native-children-happy

Status: Ordered referred to Standing Committee

Summary: This Act was created to serve as a guiding principle for decisions affecting children. Triggered by a tragic event where a seven-year-old, Katelynn Sampson, died after being brutally abused over many months by her legal guardians, the Bill set out guiding principles to direct decisions concerning children.

The jury in the coroner’s inquest into the death of Katelynn Sampson put forth  173 recommendations that would mitigate risks to children and prevent similar situations in the future. The first recommendation, referred to as Katelynn’s Principle, places children at the centre of decisions affecting them. The jury requested that all parties to the Coroner’s Inquest ensure that Katelynn’s Principle apply to all services, policies, legislation and decision-making affecting children.

The Act itself makes no explicit indication as to how Indigenous children and communities may be protected or be affected by this change, but the 173 recommendations from the inquest to Katelynn’s death made substantive recommendations for what should be included in legislation. Specifically, among the other recommendations, this section particularly addresses the process of protection of “the Native Child” start from #103 to #134 (starting from page 14 of 23). One theme in these recommendations was the need for training regarding Indigenous culture and the specific needs of Indigenous communities, as this training is necessary to make child-centric decisions.

Katelynn’s Principle outlines the following:

  1. The child must be at the centre of the decision.
  2. The child is an individual with rights. The child must always be seen, the child’s voice must be heard, and the child must be listened to and respected.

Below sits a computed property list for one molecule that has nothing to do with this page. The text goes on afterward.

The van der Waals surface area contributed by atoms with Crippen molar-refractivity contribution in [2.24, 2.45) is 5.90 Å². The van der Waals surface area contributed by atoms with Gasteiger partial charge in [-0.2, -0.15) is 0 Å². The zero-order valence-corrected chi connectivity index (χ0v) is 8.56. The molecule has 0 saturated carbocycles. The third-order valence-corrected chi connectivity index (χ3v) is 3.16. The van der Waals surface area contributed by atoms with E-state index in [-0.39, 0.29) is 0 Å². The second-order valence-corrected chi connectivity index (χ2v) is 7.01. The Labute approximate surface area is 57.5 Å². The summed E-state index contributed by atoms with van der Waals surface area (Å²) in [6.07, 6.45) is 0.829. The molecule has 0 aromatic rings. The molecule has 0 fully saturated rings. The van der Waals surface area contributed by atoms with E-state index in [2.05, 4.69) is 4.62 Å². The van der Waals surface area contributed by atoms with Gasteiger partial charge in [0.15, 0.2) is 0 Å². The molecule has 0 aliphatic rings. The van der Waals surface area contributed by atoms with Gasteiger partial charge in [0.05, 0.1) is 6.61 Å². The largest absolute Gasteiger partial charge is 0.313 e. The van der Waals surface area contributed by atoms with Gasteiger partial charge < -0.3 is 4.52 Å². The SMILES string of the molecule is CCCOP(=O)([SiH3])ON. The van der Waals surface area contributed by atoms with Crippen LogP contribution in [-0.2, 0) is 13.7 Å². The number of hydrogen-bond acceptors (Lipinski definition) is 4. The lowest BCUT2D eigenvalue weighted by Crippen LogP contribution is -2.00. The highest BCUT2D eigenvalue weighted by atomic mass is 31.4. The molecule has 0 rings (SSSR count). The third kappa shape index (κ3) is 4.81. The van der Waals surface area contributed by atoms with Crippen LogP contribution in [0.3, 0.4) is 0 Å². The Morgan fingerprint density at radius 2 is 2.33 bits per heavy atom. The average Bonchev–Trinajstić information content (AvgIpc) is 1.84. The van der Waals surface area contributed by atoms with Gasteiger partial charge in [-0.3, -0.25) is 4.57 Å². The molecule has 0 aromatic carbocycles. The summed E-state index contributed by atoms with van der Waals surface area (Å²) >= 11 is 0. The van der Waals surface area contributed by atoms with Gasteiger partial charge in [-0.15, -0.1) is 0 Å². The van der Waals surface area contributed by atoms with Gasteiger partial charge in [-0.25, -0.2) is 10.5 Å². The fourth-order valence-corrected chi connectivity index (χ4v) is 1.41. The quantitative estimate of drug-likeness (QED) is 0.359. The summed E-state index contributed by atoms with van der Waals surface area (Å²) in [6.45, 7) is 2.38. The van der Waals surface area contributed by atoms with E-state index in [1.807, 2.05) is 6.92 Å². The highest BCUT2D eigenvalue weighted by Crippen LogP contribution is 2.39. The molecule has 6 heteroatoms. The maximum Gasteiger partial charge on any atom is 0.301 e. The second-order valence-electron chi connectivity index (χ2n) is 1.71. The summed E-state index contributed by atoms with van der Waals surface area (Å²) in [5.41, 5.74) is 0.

3. The child’s heritage must be taken into consideration and respected. Attention must be paid to the broad and diverse communities the child identifies with, including communities defined by matters such as race, ethnicity, religion, language, and sexual orientation.
  4. Actions must be taken to ensure that a child who is capable of forming their own views is able to express those views freely and safely about matters affecting them.
  5. The child’s views must be given due weight in accordance with the child’s age and maturity.
  6. In accordance with the child’s age and maturity, the child must be given the opportunity to participate before any decisions affecting the child are made, whether the participation is direct or through a support person or representative.
  7. In accordance with the child’s age and maturity, the child must be engaged through honest and respectful dialogue about how and why decisions affecting them are made.
  8. Every person who provides services to children or services affecting children is a child advocate. Advocacy may be a child’s lifeline and it must occur from the point of first contact and on a continuous basis thereafter.

Full text of the Act can be found here.

Full text of the unofficial list of 173 recommendations can be found here.

 

Advertisements